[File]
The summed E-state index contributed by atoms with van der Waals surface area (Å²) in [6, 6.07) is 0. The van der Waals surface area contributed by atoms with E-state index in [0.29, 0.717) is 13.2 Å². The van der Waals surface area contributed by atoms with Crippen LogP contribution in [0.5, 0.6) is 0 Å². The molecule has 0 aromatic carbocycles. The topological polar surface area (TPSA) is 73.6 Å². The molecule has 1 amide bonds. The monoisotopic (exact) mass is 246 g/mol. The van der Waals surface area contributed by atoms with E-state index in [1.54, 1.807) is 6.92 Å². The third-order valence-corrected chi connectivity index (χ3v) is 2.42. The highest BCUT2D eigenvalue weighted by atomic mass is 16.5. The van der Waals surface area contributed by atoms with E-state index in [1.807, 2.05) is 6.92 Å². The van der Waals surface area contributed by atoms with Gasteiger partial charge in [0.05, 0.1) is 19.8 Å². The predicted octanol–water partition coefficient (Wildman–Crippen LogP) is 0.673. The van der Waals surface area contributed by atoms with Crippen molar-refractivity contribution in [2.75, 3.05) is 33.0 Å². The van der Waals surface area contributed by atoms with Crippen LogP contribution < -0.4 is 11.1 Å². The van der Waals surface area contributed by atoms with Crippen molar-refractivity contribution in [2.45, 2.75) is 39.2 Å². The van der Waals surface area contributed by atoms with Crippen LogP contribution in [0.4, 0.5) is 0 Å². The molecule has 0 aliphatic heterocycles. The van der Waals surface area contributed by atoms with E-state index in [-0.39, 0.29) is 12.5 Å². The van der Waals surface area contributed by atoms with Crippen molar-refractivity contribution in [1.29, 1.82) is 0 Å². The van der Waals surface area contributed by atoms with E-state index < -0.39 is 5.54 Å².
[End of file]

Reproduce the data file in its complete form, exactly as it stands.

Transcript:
The summed E-state index contributed by atoms with van der Waals surface area (Å²) in [6, 6.07) is 0. The van der Waals surface area contributed by atoms with E-state index in [0.29, 0.717) is 13.2 Å². The van der Waals surface area contributed by atoms with Crippen LogP contribution in [0.5, 0.6) is 0 Å². The molecule has 0 aromatic carbocycles. The topological polar surface area (TPSA) is 73.6 Å². The molecule has 1 amide bonds. The monoisotopic (exact) mass is 246 g/mol. The van der Waals surface area contributed by atoms with E-state index in [1.54, 1.807) is 6.92 Å². The third-order valence-corrected chi connectivity index (χ3v) is 2.42. The highest BCUT2D eigenvalue weighted by atomic mass is 16.5. The van der Waals surface area contributed by atoms with E-state index in [1.807, 2.05) is 6.92 Å². The van der Waals surface area contributed by atoms with Gasteiger partial charge in [0.05, 0.1) is 19.8 Å². The predicted octanol–water partition coefficient (Wildman–Crippen LogP) is 0.673. The van der Waals surface area contributed by atoms with Crippen molar-refractivity contribution in [2.75, 3.05) is 33.0 Å². The van der Waals surface area contributed by atoms with Crippen LogP contribution < -0.4 is 11.1 Å². The van der Waals surface area contributed by atoms with Crippen molar-refractivity contribution in [2.45, 2.75) is 39.2 Å². The van der Waals surface area contributed by atoms with Crippen LogP contribution in [0.4, 0.5) is 0 Å². The molecule has 0 aliphatic heterocycles. The van der Waals surface area contributed by atoms with E-state index in [-0.39, 0.29) is 12.5 Å². The van der Waals surface area contributed by atoms with Crippen molar-refractivity contribution in [1.29, 1.82) is 0 Å². The van der Waals surface area contributed by atoms with E-state index < -0.39 is 5.54 Å².